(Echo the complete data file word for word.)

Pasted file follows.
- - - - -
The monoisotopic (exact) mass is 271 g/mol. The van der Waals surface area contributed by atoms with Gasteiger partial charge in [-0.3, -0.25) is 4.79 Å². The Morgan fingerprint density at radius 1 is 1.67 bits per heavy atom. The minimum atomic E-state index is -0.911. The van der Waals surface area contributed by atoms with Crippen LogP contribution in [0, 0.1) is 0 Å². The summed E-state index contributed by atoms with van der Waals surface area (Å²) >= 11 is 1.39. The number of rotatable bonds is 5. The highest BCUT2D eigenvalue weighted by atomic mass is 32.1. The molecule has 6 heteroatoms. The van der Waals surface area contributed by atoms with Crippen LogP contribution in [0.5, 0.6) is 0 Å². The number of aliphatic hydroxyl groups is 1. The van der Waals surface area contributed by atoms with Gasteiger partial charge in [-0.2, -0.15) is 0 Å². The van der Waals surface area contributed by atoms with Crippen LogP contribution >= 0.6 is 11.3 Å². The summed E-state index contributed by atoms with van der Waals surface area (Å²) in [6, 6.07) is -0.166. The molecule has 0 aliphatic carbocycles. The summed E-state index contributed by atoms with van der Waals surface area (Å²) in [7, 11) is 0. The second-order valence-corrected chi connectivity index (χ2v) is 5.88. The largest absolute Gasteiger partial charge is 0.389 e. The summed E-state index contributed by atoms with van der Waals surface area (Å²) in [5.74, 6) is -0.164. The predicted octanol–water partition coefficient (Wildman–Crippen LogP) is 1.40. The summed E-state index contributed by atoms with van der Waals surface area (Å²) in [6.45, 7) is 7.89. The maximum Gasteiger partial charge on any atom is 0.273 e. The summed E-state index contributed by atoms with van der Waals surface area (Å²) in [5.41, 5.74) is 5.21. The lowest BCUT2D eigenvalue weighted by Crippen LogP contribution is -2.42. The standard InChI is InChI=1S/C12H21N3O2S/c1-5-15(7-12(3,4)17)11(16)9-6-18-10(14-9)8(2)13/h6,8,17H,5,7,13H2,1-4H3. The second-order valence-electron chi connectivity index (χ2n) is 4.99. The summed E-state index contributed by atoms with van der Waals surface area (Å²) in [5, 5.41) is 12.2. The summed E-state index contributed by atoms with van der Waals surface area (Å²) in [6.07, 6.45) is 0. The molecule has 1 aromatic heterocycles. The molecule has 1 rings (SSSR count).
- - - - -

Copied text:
The monoisotopic (exact) mass is 271 g/mol. The van der Waals surface area contributed by atoms with Gasteiger partial charge in [-0.3, -0.25) is 4.79 Å². The Morgan fingerprint density at radius 1 is 1.67 bits per heavy atom. The minimum atomic E-state index is -0.911. The van der Waals surface area contributed by atoms with Crippen LogP contribution in [0, 0.1) is 0 Å². The summed E-state index contributed by atoms with van der Waals surface area (Å²) >= 11 is 1.39. The number of rotatable bonds is 5. The highest BCUT2D eigenvalue weighted by atomic mass is 32.1. The molecule has 6 heteroatoms. The van der Waals surface area contributed by atoms with Crippen LogP contribution in [0.5, 0.6) is 0 Å². The number of aliphatic hydroxyl groups is 1. The van der Waals surface area contributed by atoms with Gasteiger partial charge in [-0.2, -0.15) is 0 Å². The van der Waals surface area contributed by atoms with Crippen LogP contribution >= 0.6 is 11.3 Å². The summed E-state index contributed by atoms with van der Waals surface area (Å²) in [6, 6.07) is -0.166. The molecule has 0 aliphatic carbocycles. The summed E-state index contributed by atoms with van der Waals surface area (Å²) in [7, 11) is 0. The second-order valence-corrected chi connectivity index (χ2v) is 5.88. The largest absolute Gasteiger partial charge is 0.389 e. The summed E-state index contributed by atoms with van der Waals surface area (Å²) in [5.74, 6) is -0.164. The predicted octanol–water partition coefficient (Wildman–Crippen LogP) is 1.40. The summed E-state index contributed by atoms with van der Waals surface area (Å²) in [6.45, 7) is 7.89. The maximum Gasteiger partial charge on any atom is 0.273 e. The summed E-state index contributed by atoms with van der Waals surface area (Å²) in [5.41, 5.74) is 5.21. The lowest BCUT2D eigenvalue weighted by Crippen LogP contribution is -2.42. The standard InChI is InChI=1S/C12H21N3O2S/c1-5-15(7-12(3,4)17)11(16)9-6-18-10(14-9)8(2)13/h6,8,17H,5,7,13H2,1-4H3. The second-order valence-electron chi connectivity index (χ2n) is 4.99. The summed E-state index contributed by atoms with van der Waals surface area (Å²) in [5, 5.41) is 12.2. The summed E-state index contributed by atoms with van der Waals surface area (Å²) in [6.07, 6.45) is 0. The molecule has 1 aromatic heterocycles. The molecule has 1 rings (SSSR count).